‘Brittany’s Law’ Legislation Returns To Senate’s Attention
Legislation heralded for the past several years by former state Sen. Catharine Young, R-Olean, has been proposed again in the state Senate.
Sen. Pamela Helming, R-Canandaigua, has sponsored “The Domestic Violence Protection Act — Brittany’s Law,” which would require registration of violent felony offenders, establishes a special telephone number, and requires the division to maintain a subdirectory of violent predators. Young had sponsored the legislation in 2017-18. Brittany’s Law has been proposed by Republican senators since the 2009-10 legislative session. It passed the Senate in the 2011-12, 2013-14 and 2017-18 legislative sessions but has never made it out of the state Assembly’s Corrections Committee.
Brittany’s Law would require violent offenders to register with the state Division of Criminal Justice Services once they are released from prison, parole or from any state or local facility, hospital or institution and to allow some information from the registry to be released to the public.
Annual registration requirements and corresponding procedural guidelines are established to allow local law enforcement agencies and the state to monitor the whereabouts of violent felony offenders.
“Many other states have some form of a violent felony offender registry,” Helming wrote in the legislative justification. “Unfortunately, New York is not among those progressive states that have taken constructive steps to track the whereabouts of violent felony offenders who, as research indicates, are likely to repeat violent crimes upon release from prison. Protecting the public from violent offenders is a primary governmental interest and the registration of convicted felony offenders reentering the community is a control that helps protect individuals from victimization. This bill, with provisions based on the ‘Omnibus Sex Offender Registration Act,’ represents a balanced and comprehensive approach to this effort.”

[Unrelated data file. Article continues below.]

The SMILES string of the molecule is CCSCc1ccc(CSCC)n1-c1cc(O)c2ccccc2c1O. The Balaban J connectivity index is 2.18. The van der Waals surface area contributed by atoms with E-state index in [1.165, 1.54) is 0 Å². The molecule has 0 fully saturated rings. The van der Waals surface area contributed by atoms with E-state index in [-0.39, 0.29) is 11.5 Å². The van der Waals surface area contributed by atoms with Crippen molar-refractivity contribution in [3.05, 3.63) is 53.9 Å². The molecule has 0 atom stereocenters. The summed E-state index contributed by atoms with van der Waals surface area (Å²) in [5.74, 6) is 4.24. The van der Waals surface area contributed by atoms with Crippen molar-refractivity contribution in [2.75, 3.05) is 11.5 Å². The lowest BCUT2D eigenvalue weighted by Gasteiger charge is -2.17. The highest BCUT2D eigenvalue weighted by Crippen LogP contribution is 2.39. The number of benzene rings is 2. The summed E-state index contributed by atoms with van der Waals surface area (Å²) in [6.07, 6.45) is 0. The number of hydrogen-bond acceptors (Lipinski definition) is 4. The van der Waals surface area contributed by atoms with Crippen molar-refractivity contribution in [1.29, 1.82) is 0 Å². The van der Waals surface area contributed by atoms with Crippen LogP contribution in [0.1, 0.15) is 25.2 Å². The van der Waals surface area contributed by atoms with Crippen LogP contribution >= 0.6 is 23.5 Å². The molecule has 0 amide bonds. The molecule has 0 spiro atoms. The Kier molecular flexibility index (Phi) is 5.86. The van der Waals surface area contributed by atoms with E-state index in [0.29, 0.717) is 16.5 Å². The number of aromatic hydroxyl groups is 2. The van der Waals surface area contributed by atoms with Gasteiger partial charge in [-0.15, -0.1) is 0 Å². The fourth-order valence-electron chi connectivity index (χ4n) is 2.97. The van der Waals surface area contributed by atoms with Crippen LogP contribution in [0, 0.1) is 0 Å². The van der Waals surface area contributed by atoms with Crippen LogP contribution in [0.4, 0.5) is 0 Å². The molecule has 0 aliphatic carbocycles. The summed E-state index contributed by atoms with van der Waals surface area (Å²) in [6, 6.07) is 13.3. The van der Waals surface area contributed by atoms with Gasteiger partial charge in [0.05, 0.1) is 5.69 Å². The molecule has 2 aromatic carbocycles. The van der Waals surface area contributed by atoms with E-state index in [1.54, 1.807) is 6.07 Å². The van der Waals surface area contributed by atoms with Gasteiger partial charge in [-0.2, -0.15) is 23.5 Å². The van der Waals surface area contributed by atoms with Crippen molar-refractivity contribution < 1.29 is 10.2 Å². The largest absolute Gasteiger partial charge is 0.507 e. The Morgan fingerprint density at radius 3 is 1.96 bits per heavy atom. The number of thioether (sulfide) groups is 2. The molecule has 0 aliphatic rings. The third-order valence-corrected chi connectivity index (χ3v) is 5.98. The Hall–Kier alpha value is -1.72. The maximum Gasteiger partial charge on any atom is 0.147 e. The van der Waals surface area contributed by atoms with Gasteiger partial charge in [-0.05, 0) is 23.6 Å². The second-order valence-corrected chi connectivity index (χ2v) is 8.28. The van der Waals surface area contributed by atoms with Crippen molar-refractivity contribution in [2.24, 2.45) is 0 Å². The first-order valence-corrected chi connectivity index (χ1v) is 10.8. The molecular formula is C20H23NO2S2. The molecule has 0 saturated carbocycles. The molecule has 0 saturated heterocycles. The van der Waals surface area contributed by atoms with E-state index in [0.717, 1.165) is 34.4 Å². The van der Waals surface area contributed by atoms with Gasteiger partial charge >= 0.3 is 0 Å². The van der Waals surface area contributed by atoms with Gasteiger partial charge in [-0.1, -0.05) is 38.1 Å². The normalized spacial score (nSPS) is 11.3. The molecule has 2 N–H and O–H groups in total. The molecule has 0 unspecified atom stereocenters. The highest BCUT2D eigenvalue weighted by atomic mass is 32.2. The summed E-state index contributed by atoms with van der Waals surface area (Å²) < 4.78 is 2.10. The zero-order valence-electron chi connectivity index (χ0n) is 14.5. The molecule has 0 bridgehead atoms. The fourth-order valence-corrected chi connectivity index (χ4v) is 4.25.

The law is named for a young girl named Brittany Passalacqua who was murdered along with her mother in 2009 in Massena by a man who was on parole and had a lengthy history of arrests, including assault with a hammer. The man had served 2¢ years of a three-year sentence for violently assaulting his infant daughter before murdering Helen Buchel and Brittany Passalacqua.
“These are just two examples of how the early parole of a dangerous criminal has led to tragedy,” Helming wrote. “In the wake of these and other violent attacks, it has become clear that we must increase our efforts to further protect our citizens. This proposal will not only provide law enforcement with a valuable investigative tool in the fight against violent crime, but it also provides important information to communities since violent felony offenders post a high risk of reoffending once released from custody.”